Hungarian Yearbook of International Law and European Law

Miscellaneous

On the Constitutionality of the Punishment of Scaremongering in the Hungarian Legal System

Keywords scaremongering, clear and present danger, COVID-19 pandemic, freedom of expression, Constitutional Court of Hungary
Authors András Koltay
Author's information

András Koltay
András Koltay: rector and professor of law, University of Public Service, Budapest; professor of law, Pázmány Péter Catholic University, Budapest.
  • Abstract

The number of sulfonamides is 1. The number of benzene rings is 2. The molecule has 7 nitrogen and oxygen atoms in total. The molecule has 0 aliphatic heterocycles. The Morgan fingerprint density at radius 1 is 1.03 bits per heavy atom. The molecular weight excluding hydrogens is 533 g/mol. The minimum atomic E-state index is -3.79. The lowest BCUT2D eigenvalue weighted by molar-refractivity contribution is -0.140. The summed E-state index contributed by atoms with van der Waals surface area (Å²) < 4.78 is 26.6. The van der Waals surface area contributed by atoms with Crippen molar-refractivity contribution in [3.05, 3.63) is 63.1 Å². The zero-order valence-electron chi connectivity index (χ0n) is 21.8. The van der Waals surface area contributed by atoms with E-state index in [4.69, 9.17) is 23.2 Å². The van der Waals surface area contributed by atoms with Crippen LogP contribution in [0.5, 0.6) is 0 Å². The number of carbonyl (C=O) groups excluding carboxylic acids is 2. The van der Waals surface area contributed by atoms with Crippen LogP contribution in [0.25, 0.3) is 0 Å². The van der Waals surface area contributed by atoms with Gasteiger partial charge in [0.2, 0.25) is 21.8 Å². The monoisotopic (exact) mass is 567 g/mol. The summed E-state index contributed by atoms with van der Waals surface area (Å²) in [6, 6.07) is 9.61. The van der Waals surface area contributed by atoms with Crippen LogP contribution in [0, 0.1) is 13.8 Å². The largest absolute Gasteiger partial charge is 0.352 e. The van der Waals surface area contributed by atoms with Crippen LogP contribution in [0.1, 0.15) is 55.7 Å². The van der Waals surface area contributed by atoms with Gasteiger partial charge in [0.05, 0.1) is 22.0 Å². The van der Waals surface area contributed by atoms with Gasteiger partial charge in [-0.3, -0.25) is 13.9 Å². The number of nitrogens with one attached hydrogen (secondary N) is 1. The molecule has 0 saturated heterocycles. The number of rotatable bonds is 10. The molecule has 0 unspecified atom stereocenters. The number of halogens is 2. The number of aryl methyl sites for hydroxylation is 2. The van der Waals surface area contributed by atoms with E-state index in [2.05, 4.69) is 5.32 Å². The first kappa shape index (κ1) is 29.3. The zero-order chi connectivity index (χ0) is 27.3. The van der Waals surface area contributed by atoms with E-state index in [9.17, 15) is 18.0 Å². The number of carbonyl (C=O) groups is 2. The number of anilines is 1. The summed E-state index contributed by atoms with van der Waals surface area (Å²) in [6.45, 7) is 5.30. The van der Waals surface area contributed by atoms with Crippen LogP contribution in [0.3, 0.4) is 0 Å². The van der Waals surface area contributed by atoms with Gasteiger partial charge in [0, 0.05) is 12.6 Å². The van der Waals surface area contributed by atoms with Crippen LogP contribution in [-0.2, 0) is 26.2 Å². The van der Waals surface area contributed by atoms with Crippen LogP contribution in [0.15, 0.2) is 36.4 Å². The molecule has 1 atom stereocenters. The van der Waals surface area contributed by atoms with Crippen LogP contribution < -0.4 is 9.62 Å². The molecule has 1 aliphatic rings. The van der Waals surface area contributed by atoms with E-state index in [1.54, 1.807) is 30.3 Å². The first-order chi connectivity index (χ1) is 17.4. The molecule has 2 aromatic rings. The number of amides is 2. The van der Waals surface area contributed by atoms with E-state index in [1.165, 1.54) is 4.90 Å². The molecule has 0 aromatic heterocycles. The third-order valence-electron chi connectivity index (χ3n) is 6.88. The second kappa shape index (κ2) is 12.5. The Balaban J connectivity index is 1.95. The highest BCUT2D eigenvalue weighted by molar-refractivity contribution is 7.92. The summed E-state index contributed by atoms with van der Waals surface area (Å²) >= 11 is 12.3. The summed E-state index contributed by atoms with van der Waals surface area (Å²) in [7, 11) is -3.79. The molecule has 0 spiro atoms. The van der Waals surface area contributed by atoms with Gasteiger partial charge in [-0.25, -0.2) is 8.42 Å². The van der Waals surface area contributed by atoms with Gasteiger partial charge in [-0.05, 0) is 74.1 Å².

Scaremongering criminalized as a limitation to freedom of speech in Hungarian law. In lack of relevant case-law, free speech commentators rarely discussed the provision until the Government took action to step up the fight against the COVID-19 pandemic, and the ensuing amendment of the Criminal Code in Spring 2020 brought the subject back to the forefront of public debate. The article analyses the constitutional issues related to the criminalization of scaremongering, taking the two available Constitutional Court decisions rendered in this subject as guideline. Though the newly introduced legislation attracted widespread criticism in Hungary and elsewhere in Europe, a thorough examination of the new statutory elements makes it clear that public debate and critical opinions may not be stifled by prosecuting individuals for scaremongering. Although the applicable standard cannot yet be determined with full accuracy, the Constitutional Court’s decisions and relevant academic analysis resolve the main issues in order to protect freedom of expression, while the clarification of further details remains a matter for the case-law.

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